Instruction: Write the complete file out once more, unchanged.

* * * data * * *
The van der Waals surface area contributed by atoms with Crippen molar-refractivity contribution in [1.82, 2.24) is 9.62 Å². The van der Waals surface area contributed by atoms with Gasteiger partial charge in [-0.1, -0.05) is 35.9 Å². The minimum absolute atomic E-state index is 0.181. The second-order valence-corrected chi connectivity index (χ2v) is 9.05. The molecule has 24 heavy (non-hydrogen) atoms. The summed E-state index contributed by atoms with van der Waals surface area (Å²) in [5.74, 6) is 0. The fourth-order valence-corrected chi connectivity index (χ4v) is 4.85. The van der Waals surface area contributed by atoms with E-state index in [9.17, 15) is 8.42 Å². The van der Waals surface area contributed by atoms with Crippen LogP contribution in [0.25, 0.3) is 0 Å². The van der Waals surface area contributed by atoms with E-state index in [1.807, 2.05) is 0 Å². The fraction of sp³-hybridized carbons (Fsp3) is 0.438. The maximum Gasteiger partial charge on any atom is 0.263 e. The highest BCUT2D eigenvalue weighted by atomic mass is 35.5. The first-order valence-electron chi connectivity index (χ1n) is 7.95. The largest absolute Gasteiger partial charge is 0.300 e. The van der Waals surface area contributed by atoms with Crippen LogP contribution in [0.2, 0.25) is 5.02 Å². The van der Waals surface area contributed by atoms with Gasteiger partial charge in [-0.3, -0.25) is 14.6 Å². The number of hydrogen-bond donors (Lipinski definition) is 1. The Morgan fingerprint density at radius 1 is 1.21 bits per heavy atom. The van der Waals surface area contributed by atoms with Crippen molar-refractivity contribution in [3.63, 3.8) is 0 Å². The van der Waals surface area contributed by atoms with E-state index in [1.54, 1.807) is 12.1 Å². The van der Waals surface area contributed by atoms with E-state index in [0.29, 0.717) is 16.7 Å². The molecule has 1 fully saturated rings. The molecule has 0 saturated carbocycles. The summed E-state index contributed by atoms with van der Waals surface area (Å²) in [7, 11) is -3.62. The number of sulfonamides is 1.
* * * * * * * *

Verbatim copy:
The van der Waals surface area contributed by atoms with Crippen molar-refractivity contribution in [1.82, 2.24) is 9.62 Å². The van der Waals surface area contributed by atoms with Gasteiger partial charge in [-0.1, -0.05) is 35.9 Å². The minimum absolute atomic E-state index is 0.181. The second-order valence-corrected chi connectivity index (χ2v) is 9.05. The molecule has 24 heavy (non-hydrogen) atoms. The summed E-state index contributed by atoms with van der Waals surface area (Å²) in [5.74, 6) is 0. The fourth-order valence-corrected chi connectivity index (χ4v) is 4.85. The van der Waals surface area contributed by atoms with E-state index in [9.17, 15) is 8.42 Å². The van der Waals surface area contributed by atoms with Crippen LogP contribution in [0.25, 0.3) is 0 Å². The van der Waals surface area contributed by atoms with E-state index in [1.807, 2.05) is 0 Å². The fraction of sp³-hybridized carbons (Fsp3) is 0.438. The maximum Gasteiger partial charge on any atom is 0.263 e. The highest BCUT2D eigenvalue weighted by atomic mass is 35.5. The first-order valence-electron chi connectivity index (χ1n) is 7.95. The largest absolute Gasteiger partial charge is 0.300 e. The van der Waals surface area contributed by atoms with Crippen LogP contribution in [0.2, 0.25) is 5.02 Å². The van der Waals surface area contributed by atoms with Gasteiger partial charge in [-0.3, -0.25) is 14.6 Å². The number of hydrogen-bond donors (Lipinski definition) is 1. The Morgan fingerprint density at radius 1 is 1.21 bits per heavy atom. The van der Waals surface area contributed by atoms with Crippen molar-refractivity contribution in [3.63, 3.8) is 0 Å². The van der Waals surface area contributed by atoms with E-state index in [1.54, 1.807) is 12.1 Å². The van der Waals surface area contributed by atoms with E-state index in [0.29, 0.717) is 16.7 Å². The molecule has 1 fully saturated rings. The molecule has 0 saturated carbocycles. The summed E-state index contributed by atoms with van der Waals surface area (Å²) in [7, 11) is -3.62. The number of sulfonamides is 1.